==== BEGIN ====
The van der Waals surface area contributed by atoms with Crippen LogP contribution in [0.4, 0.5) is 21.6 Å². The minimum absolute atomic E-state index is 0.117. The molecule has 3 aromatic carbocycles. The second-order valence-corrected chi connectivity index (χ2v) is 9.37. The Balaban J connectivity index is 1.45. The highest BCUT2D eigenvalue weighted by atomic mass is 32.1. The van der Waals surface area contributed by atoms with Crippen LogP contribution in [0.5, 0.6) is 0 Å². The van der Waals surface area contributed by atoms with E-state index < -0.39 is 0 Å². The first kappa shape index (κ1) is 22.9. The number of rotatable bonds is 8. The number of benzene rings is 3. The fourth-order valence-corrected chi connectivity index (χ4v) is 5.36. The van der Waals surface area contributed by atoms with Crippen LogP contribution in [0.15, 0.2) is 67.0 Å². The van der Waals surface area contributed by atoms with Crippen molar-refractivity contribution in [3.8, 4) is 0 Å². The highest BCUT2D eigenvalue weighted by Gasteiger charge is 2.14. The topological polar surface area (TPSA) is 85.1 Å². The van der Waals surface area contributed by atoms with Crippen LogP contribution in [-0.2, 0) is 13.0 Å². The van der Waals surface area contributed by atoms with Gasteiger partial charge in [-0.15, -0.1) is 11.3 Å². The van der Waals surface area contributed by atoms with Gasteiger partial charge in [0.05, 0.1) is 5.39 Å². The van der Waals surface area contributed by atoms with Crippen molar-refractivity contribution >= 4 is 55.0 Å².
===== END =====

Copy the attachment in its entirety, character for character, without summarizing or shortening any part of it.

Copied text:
The van der Waals surface area contributed by atoms with Crippen LogP contribution in [0.4, 0.5) is 21.6 Å². The minimum absolute atomic E-state index is 0.117. The molecule has 3 aromatic carbocycles. The second-order valence-corrected chi connectivity index (χ2v) is 9.37. The Balaban J connectivity index is 1.45. The highest BCUT2D eigenvalue weighted by atomic mass is 32.1. The van der Waals surface area contributed by atoms with Crippen LogP contribution in [0.5, 0.6) is 0 Å². The van der Waals surface area contributed by atoms with E-state index < -0.39 is 0 Å². The first kappa shape index (κ1) is 22.9. The number of rotatable bonds is 8. The number of benzene rings is 3. The fourth-order valence-corrected chi connectivity index (χ4v) is 5.36. The van der Waals surface area contributed by atoms with Crippen LogP contribution in [0.15, 0.2) is 67.0 Å². The van der Waals surface area contributed by atoms with Crippen molar-refractivity contribution in [3.8, 4) is 0 Å². The highest BCUT2D eigenvalue weighted by Gasteiger charge is 2.14. The topological polar surface area (TPSA) is 85.1 Å². The van der Waals surface area contributed by atoms with Crippen LogP contribution in [-0.2, 0) is 13.0 Å². The van der Waals surface area contributed by atoms with Gasteiger partial charge in [-0.15, -0.1) is 11.3 Å². The van der Waals surface area contributed by atoms with Gasteiger partial charge in [0.05, 0.1) is 5.39 Å². The van der Waals surface area contributed by atoms with Crippen molar-refractivity contribution >= 4 is 55.0 Å².